When I was approached to introduce President William G. Durden ’71 at the on- and off-campus First in America capital campaign kickoff events, I accepted immediately. This would provide an outlet to express how much Dickinson means to me and an opportunity to take part in a truly important moment in the college’s history.
At the Philadelphia kickoff on Oct. 7, I encountered many people dedicated to this institution, to the intentions of founder Benjamin Rush, and to making them happen. When I was listening to alumni talk about their Dickinson experiences and to others who have been working tirelessly to improve the college, there was a certain energy that I can only describe as inspirational magic. I had the very real feeling that Dickinson is finally rising to its own challenge and that our future accomplishments as a community will be as majestic as our aspirations.
In my introduction of President Durden I stated that Dickinson is not a place that one attends for four years and then forgets about soon after; not only does the college help to define its students, but it is defined by its graduates.
When ascending the steps of Old West at Convocation to sign the register book—and ourselves into the history of the college—each of us forges a bond that extends beyond the limestone walls and beyond the next four years. Here we learn about lifelong passions and accountability. This is the place that taught me French and inspired me to write an honors thesis in that language. It is where I see professors and students opening up to each other, sharing their interests and creating imaginative ways to incorporate them into their daily academic lives.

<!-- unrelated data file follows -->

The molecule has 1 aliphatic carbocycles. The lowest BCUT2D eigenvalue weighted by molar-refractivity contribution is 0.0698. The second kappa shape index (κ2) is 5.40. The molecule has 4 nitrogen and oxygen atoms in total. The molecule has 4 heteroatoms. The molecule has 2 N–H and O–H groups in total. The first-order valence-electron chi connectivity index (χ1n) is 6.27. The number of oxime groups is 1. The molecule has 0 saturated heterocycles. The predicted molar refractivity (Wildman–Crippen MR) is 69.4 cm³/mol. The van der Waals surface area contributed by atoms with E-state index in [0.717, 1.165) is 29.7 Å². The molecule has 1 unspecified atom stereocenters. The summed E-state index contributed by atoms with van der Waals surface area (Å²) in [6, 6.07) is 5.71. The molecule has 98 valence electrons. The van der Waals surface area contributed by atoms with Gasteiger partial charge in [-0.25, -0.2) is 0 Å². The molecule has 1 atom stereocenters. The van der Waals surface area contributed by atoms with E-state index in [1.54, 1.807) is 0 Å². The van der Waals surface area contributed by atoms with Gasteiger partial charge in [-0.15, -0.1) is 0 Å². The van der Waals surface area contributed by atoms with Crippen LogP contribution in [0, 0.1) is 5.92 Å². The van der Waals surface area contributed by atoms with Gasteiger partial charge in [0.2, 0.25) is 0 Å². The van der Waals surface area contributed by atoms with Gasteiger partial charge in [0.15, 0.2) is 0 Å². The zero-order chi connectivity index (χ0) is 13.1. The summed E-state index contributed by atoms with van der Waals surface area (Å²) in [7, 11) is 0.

In all of our explorations, for the whole of our lifetimes, we act as Dickinsonians because we continue this commitment to learning and understanding. We are Ben Rush’s vision and achievement, even more so as we rise to the challenge of the capital campaign. It is an exciting time because, more than ever, we are defining Dickinson in revolutionary ways.
Across academic halls and across the world Dickinsonians are engaging the world—our distinctive way of doing so is proving to be increasingly important. I relish being a part of this community now, being a part of this generation of Dickinsonians, because the vision, the vocabulary and the actions of the college are becoming clearer, more attainable.
Dickinson’s larger initiatives, like the new science complex and the commitment to enlarging student financial aid, certainly stem from Rush’s ideas. But the subtle, daily interactions between members of this community are essential to fulfilling his wishes. There are no haughty barriers between students, professors, administrators and staff here; we respect each other, learn from each other, and often go out for coffee together. Anything is possible here: If you want to study abroad in Tanzania, the Office of Global Education will help you. If you want to create a charity event for something important to you, the community will offer its support.
What is asked of Dickinsonians is nothing short of integrity and sincerity as we endeavor to improve ourselves and our world. We also must be willing to continuously work toward these improvements. It is a lofty proposition, but one for which we have all acquired the necessary skills and fervor.
I hope to live up to the vision that I have of a Dickinsonian and, by so doing, ensure that Dickinson College remains a place for education in its most revolutionary and useful form for generations to come.
Alicia LeBlanc, a French and English major from Georgetown, Mass., hopes to move to France and work for a magazine after graduation in May.